The boost to the annual investment allowance is no more than a temporary measure, and small businesses may find they can’t capture the full benefit anyway
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This article was first published in the January 2019 UK edition of Accounting and Business magazine.
It felt like déjà vu all over again. In his 2018 Budget speech, Philip Hammond, chancellor of the exchequer, announced that the annual investment allowance would be increased to £1m from 1 January 2019. However, it was billed as only a temporary hike, with the limit to return to £200,000 after 31 December 2020.
The thinking behind the move is quite clear – at a time of economic uncertainty caused directly by the UK’s imminent departure from the EU, businesses are not inclined to make investments. Unless, that is, a nice juicy carrot – in this case a generous short-term tax break – is dangled in front of them.
‘There are already signs that Brexit has led to businesses putting off their investment decisions,’ says Mike Cooper, business tax partner in Moore Stephens’ owner-managed business group. ‘If businesses stop investing, it will drag down economic growth. The number of capital allowance claims has dropped over the past year, showing a stimulus was needed to get investment going.’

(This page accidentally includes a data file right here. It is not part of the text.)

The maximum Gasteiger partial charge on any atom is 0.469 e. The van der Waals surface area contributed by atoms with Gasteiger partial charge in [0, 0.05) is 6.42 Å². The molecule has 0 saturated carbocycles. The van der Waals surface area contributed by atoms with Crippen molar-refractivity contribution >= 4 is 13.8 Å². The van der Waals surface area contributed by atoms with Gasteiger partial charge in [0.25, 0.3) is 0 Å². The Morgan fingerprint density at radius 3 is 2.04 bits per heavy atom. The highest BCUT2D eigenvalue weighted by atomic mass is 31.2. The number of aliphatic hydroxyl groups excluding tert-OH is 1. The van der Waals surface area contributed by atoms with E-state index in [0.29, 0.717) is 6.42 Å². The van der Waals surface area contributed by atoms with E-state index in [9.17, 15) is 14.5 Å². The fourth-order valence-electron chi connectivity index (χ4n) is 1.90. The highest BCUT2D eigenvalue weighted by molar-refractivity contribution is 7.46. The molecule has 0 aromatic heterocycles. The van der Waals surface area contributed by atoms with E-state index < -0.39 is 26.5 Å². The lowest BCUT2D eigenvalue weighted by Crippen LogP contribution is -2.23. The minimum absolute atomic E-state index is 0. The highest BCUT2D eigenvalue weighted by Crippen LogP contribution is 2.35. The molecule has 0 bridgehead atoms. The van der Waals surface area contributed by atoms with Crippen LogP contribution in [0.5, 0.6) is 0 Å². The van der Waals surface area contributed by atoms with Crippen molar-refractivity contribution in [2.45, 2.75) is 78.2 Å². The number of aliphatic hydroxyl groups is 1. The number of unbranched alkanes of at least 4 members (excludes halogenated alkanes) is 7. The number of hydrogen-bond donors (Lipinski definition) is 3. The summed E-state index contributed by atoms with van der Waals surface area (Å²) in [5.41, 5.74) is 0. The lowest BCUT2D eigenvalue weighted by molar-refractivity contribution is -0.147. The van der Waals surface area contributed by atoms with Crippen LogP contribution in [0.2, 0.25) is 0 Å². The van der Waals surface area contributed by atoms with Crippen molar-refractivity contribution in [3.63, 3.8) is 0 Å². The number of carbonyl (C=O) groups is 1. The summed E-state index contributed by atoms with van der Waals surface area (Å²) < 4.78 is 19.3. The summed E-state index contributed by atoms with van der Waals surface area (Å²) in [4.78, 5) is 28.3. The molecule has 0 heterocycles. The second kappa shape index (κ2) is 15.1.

This, of course isn’t the first time the allowance has been adjusted. When it was first introduced in April 2008, coinciding with the onset of the financial crisis, the annual investment allowance stood at £50,000. It was then doubled to £100,000 in 2010, cut to £25,000 in 2012, only to be increased by a factor of 10 to £250,000 in January 2013. A further doubling of the allowance took effect in April 2014, pushing it up to £500,000.
But it was then cut back to £200,000 in January 2016 in a move that was supposed to be ‘permanent’. It is perhaps no wonder that the allowance, which permits businesses to deduct the full value of an allowable expenditure (including most plant and machinery) from their profits, has been dubbed the ‘yo-yo allowance’. It is also expected to cost the exchequer £1.24bn up to 2021.
As Jay Boyce, partner at MHA MacIntyre Hudson, says: ‘The increase in the annual investment allowance is excellent news for small and medium-sized enterprises and will encourage investment in new plant and machinery.’
According to HMRC, 30,000 businesses in the UK have an annual expenditure on qualifying assets that exceed the current £200,000 limit; no doubt they will all welcome the raising of that limit to £1m from this month. However, concerns have been raised that the remaining 97% of businesses that claim the allowance but whose investment expenditure is below the £200,000 limit could be saddled with complications that have been introduced along with the limit hike.